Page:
New Releases

A Dotted Line

Nickel Creek

Resituación

Nacho Vegas

Haul Away!

Liz Green

Armor

Landon Austin

Classic

Landon Austin

The Covers, Vol. 7

Savannah Outen

Zoé

Zoé

A House Is A Home

Ben Harper

Learn It All Again Tomorrow

Ben Harper

Mythmaker

Andy McKee

Private Eyes

Sleeping at Last

Newy Lewis and the Hues: Greatest Hits

Ben Rector

The Fake Headlines

Andrew Bird

Live At the Union Chapel London

Billy Bragg

The Knife

Kyla La Grange

Against the Grain

Temples

Live in Washington DC (Solo)

Johnny Flynn

Empire

HelenaMaria

Well Pleased

Chas & Dave

Greatest Rarities

Chas & Dave

Flying

Chas & Dave

Reunited

Barbara Dickson

Top Albums

A Dotted Line

Nickel Creek

All The Little Lights

Passenger
"All The Little Lights" is the breakthrough album by Passenger, featuring the global hit single 'Let Her Go.'

The Greatest Hits 1970-2002 (Double US CD)

Elton John
Greatest Hits 1970-2002 is a nearly flawless double-disc set commemorating Elton John's three-decade career. Disc one features what may arguably be John's most essential work: Seeing songs such as "Saturday Night's Alright for Fighting," "Goodbye Yellow Brick Road," "Candle in the Wind," and "Bennie and the Jets" -- not to mention "Your Song," "Rocket Man," and "Tiny Dancer" -- lined up back to back reaffirms just how diverse, and yet universal, his songwriting talent is. Disc two finds this talent maturing gracefully into the '80s, '90s, and beyond, touching on pop gems like "Don't Go Breaking My Heart," "I'm Still Standing," and "I Guess That's Why They Call It the Blues" as well as his Lion King classic "Can You Feel the Love Tonight?" and the Aida duet "Written in the Stars" with LeAnn Rimes. The collection also finds room for the highlights of his most recent albums, including Made in England's "Believe" and "Blessed," The Big Picture's "Something About the Way You Look Tonight," and Songs from the West Coast's "This Train Don't Stop Here Anymore." For most casual fans, Greatest Hits 1970-2002 will replace the need for collections such as Greatest Hits, Greatest Hits, Vol. 2, and Greatest Hits, Vol. 3, although these collections are still worthwhile as of-their-time retrospectives of John's work.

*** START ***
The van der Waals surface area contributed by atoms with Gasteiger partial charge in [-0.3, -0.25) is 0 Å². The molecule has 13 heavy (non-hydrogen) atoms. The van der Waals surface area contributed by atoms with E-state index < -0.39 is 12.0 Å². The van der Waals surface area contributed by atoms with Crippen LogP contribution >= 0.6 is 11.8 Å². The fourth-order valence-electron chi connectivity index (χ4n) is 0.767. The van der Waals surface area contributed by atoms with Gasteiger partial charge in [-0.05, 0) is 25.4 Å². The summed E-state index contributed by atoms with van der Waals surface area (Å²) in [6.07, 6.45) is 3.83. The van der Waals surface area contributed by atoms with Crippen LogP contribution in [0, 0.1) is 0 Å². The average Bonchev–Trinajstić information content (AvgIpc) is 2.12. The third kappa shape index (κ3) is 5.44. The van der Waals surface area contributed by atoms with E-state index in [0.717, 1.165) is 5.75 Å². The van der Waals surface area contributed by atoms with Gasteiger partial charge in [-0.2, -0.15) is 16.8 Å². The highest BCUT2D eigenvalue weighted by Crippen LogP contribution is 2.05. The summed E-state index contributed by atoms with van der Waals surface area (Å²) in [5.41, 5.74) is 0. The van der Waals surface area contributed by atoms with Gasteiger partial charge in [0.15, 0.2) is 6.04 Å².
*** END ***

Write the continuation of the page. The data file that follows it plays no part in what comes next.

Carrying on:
Heather Phares, Rovi

In Between Dreams

Jack Johnson
Singer/songwriter Jack Johnson writes songs that just feel good, sticking to an equation that combines his warm, relaxed voice with an acoustic guitar. That cozy formula made him a favorite among American college crowds, so it's no surprise that Johnson sticks with what he does best for his third album, In Between Dreams. Producer Mario Caldato, Jr. is back again, touching up Johnson's summery backdrop for another playful set of songs. The genre-blending charm and sweetness that fueled Brushfire Fairytales and On and On hasn't changed that much, but does it really have to? Johnson, alongside drummer Adam Topol and bassist Merlo Podlewski, makes safe records. While there isn't anything wrong with that, taking a few more risks sonically and lyrically wouldn't work against him. Tender moments such as "If I Could" and "No Other Way" showcase a more reserved side on In Between Dreams. Other highlights include the lullaby-like "Breakdown" and the bossa nova rhythms of "Do You Remember." Whether he's singing about being in love -- which he does quite well on "Better Together" and "Banana Pancakes" -- or reflecting on its hardships, Johnson's laid-back approach is his biggest strength. In Between Dreams is a bit brighter and more upbeat, but his song remains the same.

MacKenzie Wilson, Rovi

The Blessed Unrest

Sara Bareilles

Greatest Hits

Neil Young